"Companies can have the CEO standing up there saying, 'We are all about flexibility,' but we know it's all about the managers," she says. "So we ask about training managers to implement these programs."
Advice for companies that didn't make it this year
Trends show that the next big benefit to differentiate the "best" companies is something called "sponsorship." Owens says that sponsorship takes the concept of mentoring to the next level. With sponsorship, corporate executives are directly responsible for an employee's advancement.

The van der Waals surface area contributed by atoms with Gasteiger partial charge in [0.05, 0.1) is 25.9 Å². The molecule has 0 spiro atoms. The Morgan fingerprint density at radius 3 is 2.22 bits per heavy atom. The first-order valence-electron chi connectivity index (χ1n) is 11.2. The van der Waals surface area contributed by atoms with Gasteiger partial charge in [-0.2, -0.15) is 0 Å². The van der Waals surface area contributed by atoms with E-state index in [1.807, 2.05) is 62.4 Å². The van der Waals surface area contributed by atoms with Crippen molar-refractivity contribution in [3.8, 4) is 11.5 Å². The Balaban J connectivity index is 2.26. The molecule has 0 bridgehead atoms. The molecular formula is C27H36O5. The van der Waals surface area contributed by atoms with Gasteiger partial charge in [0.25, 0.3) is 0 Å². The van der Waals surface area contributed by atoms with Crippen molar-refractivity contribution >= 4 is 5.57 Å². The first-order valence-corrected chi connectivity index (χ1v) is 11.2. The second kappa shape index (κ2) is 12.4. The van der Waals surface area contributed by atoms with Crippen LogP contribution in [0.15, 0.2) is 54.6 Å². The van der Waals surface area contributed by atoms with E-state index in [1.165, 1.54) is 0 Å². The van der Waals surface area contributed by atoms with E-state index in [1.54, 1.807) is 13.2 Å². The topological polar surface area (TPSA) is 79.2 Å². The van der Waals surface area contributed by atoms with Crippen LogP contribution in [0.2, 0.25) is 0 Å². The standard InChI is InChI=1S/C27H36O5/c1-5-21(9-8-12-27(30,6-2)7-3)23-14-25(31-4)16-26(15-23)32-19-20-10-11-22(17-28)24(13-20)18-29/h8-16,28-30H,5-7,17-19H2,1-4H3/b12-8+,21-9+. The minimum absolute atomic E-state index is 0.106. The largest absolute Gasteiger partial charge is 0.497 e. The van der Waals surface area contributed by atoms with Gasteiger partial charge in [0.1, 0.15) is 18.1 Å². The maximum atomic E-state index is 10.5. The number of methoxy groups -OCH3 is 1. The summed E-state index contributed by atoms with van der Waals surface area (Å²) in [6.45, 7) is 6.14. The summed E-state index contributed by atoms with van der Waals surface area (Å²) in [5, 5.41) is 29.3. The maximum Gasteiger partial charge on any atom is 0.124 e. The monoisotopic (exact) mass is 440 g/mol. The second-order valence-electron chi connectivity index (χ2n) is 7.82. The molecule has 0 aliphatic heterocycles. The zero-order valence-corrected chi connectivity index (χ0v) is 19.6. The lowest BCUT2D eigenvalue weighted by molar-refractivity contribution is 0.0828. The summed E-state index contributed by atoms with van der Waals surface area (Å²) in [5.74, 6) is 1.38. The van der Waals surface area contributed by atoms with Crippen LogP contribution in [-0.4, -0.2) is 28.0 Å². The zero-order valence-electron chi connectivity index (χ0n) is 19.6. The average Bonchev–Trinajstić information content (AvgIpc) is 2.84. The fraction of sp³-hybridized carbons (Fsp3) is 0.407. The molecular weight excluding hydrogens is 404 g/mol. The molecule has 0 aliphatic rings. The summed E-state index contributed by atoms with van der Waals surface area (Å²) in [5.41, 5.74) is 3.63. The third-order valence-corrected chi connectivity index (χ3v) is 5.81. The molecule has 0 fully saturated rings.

In addition, companies can increase their benefits to working mothers, resulting in happier and more loyal employees.
"Flexibility is cheap to offer and has a direct impact on turnover and loyalty," Owens notes. "Employees remember this. The day you can see your kid's play, you remember that."
(In full disclosure, AOL made this year's list, and the author of this article is a working mom.)
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Carol Berman, an award-winning journalist, writes the blog, The Scribble Lounge, a unique take on current events and pop culture. She's New York bred and now lives outside Philadelphia.
Over more than 15 years, she spent many years in broadcast journalism as a producer, followed by a short award-winning stint in public relations and now makes a happy return to journalism. An avid news junkie, Carol is also a runner, a recovering triathlete, and dog lover. She loves to bake for friends and family and volunteer with different non-profits.